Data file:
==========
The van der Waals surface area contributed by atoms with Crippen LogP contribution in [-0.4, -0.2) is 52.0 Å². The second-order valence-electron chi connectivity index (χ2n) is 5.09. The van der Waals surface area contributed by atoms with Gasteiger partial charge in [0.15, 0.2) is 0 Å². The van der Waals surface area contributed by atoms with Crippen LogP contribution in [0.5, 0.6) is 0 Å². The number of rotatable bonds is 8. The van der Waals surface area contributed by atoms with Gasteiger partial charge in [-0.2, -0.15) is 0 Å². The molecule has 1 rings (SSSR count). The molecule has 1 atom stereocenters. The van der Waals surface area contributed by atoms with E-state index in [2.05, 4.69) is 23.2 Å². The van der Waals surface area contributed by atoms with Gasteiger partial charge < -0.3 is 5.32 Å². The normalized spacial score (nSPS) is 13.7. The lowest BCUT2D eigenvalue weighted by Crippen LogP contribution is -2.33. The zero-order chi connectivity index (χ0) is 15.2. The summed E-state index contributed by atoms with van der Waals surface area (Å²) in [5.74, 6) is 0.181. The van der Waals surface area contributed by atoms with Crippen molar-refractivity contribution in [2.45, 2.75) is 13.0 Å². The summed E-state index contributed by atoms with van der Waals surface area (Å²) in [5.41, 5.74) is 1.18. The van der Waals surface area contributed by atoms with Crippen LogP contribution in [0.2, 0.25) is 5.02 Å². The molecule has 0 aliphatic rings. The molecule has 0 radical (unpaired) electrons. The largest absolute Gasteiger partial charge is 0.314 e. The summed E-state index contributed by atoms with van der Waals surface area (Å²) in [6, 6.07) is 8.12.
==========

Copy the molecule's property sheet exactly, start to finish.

The van der Waals surface area contributed by atoms with Crippen LogP contribution in [-0.4, -0.2) is 52.0 Å². The second-order valence-electron chi connectivity index (χ2n) is 5.09. The van der Waals surface area contributed by atoms with Gasteiger partial charge in [0.15, 0.2) is 0 Å². The van der Waals surface area contributed by atoms with Crippen LogP contribution in [0.5, 0.6) is 0 Å². The number of rotatable bonds is 8. The van der Waals surface area contributed by atoms with Gasteiger partial charge in [-0.2, -0.15) is 0 Å². The molecule has 1 rings (SSSR count). The molecule has 1 atom stereocenters. The van der Waals surface area contributed by atoms with E-state index in [2.05, 4.69) is 23.2 Å². The van der Waals surface area contributed by atoms with Gasteiger partial charge < -0.3 is 5.32 Å². The normalized spacial score (nSPS) is 13.7. The lowest BCUT2D eigenvalue weighted by Crippen LogP contribution is -2.33. The zero-order chi connectivity index (χ0) is 15.2. The summed E-state index contributed by atoms with van der Waals surface area (Å²) in [5.74, 6) is 0.181. The van der Waals surface area contributed by atoms with Crippen molar-refractivity contribution in [2.45, 2.75) is 13.0 Å². The summed E-state index contributed by atoms with van der Waals surface area (Å²) in [5.41, 5.74) is 1.18. The van der Waals surface area contributed by atoms with Crippen LogP contribution in [0.2, 0.25) is 5.02 Å². The molecule has 0 aliphatic rings. The molecule has 0 radical (unpaired) electrons. The largest absolute Gasteiger partial charge is 0.314 e. The summed E-state index contributed by atoms with van der Waals surface area (Å²) in [6, 6.07) is 8.12.